Vaillancourt, Tanja. “Yum”

8 Online Resources for Artists to Bookmark

María Escalona June 03 2021


Where to sell your art? What is an art residency? How can I get funding? Are you an emerging artist asking yourself these questions? Don’t quite know where to ask? Start by consulting this list of essential websites made to help you succeed in your artistic career.

As an artist myself, I know how hard it is to navigate the sea of information accessible to you. Art sometimes feels like a lonely practice, but it does not have to be. You would not believe how many resources are out there designed to help artists. Whether you want to sell your art, market yourself,create more art, or nurture your practice, here is a list of general resources that I have gathered throughout my years as an emerging artist.

This list of websites, specifically curated for up-and-coming visual artists, is short but broad. Each section contains a bundle of resources that offer a range of information concerning funding, local art communities, Canadian art, residencies, services, networking, and more.

Explore, enjoy, and remember that art is about connecting within yourself and with others!

“A website destined for the next generation of artists of Montreal!”
This art platform, as the name cleverly suggests, works as an artery that redirects you to other useful websites. However, this site also offers information, tricks, and tips about funding, diffusion, current events happening in the city, job/ art residency opportunities, and more. Whether you are a visual artist, a musician, a filmmaker, a circus artist, a digital artist, etc., Artère can help you. The part I find the most useful is the “Babillard” section, where you can find all sorts of announcements about the Montreal art scene. This includes job opportunities, open call outs, residencies, vacant studio spaces, and workshops. You can also post your own art related ads for free.

CUCCR (Concordia University’s Center for Creative Reuse)

If you are an emerging artist living in Montreal who would like to be creative, conscientious, and resourceful, all while interacting with the local art community, I can’t recommend this center enough. This initiative, created by Concordia University, is “dedicated to diverting materials from inside Concordia’s waste-stream and offering them to the general community free of cost.” In their ever-changing space, you are given access to many materials; plastic bottle caps, strips of old film positives, scraps of wood, metal and fabric, you never know what you’ll find! Unfortunately, they are currently closed due to the pandemic. Fingers crossed that we can soon have access spaces like this again, where sustainability and community are put forward.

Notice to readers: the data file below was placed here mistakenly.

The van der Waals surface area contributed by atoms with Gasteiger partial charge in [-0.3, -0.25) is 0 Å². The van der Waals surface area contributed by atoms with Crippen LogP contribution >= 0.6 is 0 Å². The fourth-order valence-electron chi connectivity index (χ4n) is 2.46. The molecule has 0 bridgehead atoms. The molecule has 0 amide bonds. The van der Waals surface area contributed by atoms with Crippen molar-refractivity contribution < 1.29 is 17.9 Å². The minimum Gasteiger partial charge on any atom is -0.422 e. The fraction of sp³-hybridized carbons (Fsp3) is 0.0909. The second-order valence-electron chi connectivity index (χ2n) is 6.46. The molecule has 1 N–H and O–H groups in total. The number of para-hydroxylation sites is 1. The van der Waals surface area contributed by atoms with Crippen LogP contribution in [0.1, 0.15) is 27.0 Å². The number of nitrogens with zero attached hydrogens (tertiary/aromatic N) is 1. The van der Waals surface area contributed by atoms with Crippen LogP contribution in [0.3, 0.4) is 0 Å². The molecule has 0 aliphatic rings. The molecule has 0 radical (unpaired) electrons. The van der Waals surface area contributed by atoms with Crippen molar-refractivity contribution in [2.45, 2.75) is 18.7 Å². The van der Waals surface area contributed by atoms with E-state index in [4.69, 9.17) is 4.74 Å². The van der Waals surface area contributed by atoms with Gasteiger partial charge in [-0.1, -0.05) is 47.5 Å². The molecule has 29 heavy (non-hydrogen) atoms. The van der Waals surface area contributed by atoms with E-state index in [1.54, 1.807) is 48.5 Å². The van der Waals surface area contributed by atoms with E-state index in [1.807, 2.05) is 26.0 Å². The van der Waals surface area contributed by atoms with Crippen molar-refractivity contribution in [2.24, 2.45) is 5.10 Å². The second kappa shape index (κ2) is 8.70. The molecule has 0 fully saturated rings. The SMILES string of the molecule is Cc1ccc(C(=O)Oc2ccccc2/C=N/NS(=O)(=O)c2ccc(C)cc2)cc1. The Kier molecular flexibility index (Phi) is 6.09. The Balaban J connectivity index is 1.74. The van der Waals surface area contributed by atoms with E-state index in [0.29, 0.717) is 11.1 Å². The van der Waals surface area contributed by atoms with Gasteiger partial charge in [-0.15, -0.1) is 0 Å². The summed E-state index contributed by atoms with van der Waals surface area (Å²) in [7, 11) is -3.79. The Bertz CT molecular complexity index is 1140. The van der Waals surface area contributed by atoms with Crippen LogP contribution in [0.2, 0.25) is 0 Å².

Réseau Art Actuel

I find this network specifically useful because of their weekly bulletin. Here, you get updates on exhibitions, open calls, job offers, events, etc. happening in the province of Quebec. They have free guides about cultural management, media, and social media management. Best of all, they provide a lot of information about self-managed artist centres, cultural institutions, galleries, workshops, and studios for you to join and be part of Quebec’s artistic community. This is a great resource for networking and gaining recognition.

Regroupement des associations d'artistes en arts visuels du Québec
The RAAV, is the professional association for visual artists in Quebec. This includes “traditional” practices like painting, sculpture, engraving, textiles, photography, performance, video art, and illustration, as well as new disciplines like digital art and media. Their goal is to improve, develop, and support the life and career of all working visual artists of Quebec. They provide education services regarding documentation, professional development, legal/tax advice, intellectual property, and the different advantages offered in the province.

Canada Council for the Arts

If you are a Canadian artist, I strongly recommend you become acquainted with this website. This organization has a broad repertoire of funding options for every demographic, discipline, and level. Yes, the paperwork is unavoidably tedious, but learning to write statements, proposals, descriptions, and budgets are good skills to acquire to improve your reputation. The Council is also a useful source of information about the arts across all the provinces and territories. For example, how public money is distributed for the arts and cultural institutions, and how it affects your specific sphere. This organization also includes a virtually accessible Art Bank that “offers Canadians unique public access to contemporary Canadian visual art”.


Are you interested in doing a residency in Canada, or maybe Europe, or Asia? Wherever you like in the world, whichever discipline (visual arts, photography, digital, music, theatre, creative writing, etc.), this website links you to hundreds of residencies and establishments for artists. “DutchCulture|TransArtists (offers) you all about facts, use and value of international artist-in-residence opportunities.”


GYST-Ink, short for Get Your Shit Together, “is an artist-run company/art project by Karen Atkinson, providing resources, technology and solutions created by artists for artists.“ The website provides you with tips and advice. This includes how to create your CV, your artist statement, your website, building your brand, selling your art, applying for funding, and more. The company also sells books that go in depth on these topics, available for online or physical purchase. You can also book a consultation/advising session with the team about your artistic path.

Leave a reply
to leave a reply
anastasia_koutso1260 replied 1 year, 7 months ago Super useful, good resources can be hard to find. Thank you!
christinamarando21432 replied 1 year, 7 months ago Very helpful list!